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Central bank independence in another eleven countries

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  • Eijffinger, S.C.W.

    (Tilburg University)

  • Keulen, M. van

Abstract

The rationale for the independence of central banks is the so-called 'Rules versus Discretion' debate, which is described in this article. Central bank independence is considered an effective measure against governments from manipulating policy instruments to spur short-term economic growth and employment. Several, recent indices that purport to measure central bank independence are amalgamated and applied to ten European countries, plus New Zealand. Appendices are included on the central bank laws in the eleven countries.

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Bibliographic Info

Paper provided by Tilburg University in its series Open Access publications from Tilburg University with number urn:nbn:nl:ui:12-152914.

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Date of creation: 1995
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Publication status: Published in Banca Nazionale del Lavoro quarterly review (1995) v., p.39-83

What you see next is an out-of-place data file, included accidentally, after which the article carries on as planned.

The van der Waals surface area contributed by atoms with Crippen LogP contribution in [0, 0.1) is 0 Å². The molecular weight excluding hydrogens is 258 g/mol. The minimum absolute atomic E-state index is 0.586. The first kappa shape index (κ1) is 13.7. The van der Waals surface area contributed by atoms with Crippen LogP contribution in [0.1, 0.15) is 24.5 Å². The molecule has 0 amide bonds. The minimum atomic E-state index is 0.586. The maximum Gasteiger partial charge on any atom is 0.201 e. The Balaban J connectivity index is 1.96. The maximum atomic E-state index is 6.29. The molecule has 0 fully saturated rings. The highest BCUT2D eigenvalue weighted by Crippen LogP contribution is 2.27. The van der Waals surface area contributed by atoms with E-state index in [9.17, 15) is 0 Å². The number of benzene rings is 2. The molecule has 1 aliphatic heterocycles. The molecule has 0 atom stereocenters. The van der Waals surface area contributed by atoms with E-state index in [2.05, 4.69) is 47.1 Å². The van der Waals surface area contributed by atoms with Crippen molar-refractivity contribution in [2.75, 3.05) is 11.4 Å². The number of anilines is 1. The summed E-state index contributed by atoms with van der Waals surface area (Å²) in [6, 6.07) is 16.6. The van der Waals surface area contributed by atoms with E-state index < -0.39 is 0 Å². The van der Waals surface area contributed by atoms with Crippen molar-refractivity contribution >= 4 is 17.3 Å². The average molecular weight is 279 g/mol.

Handle: RePEc:ner:tilbur:urn:nbn:nl:ui:12-152914

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Web page: http://www.tilburguniversity.edu/

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  1. Alberto Alesina, 1988. "Macroeconomics and Politics," NBER Chapters, in: NBER Macroeconomics Annual 1988, Volume 3, pages 13-62 National Bureau of Economic Research, Inc.
  2. Jakob De Haan & Jan Egbert Sturm, 1992. "The Case for Central Bank Independence," Banca Nazionale del Lavoro Quarterly Review, Banca Nazionale del Lavoro, vol. 45(182), pages 305-327.
  3. Eijffinger, S.C.W. & Schaling, E., 1992. "Central bank independence: Criteria and indices," Research Memorandum 548, Tilburg University, Faculty of Economics and Business Administration.
  4. Alesina, Alberto & Summers, Lawrence H, 1993. "Central Bank Independence and Macroeconomic Performance: Some Comparative Evidence," Journal of Money, Credit and Banking, Blackwell Publishing, vol. 25(2), pages 151-62, May.
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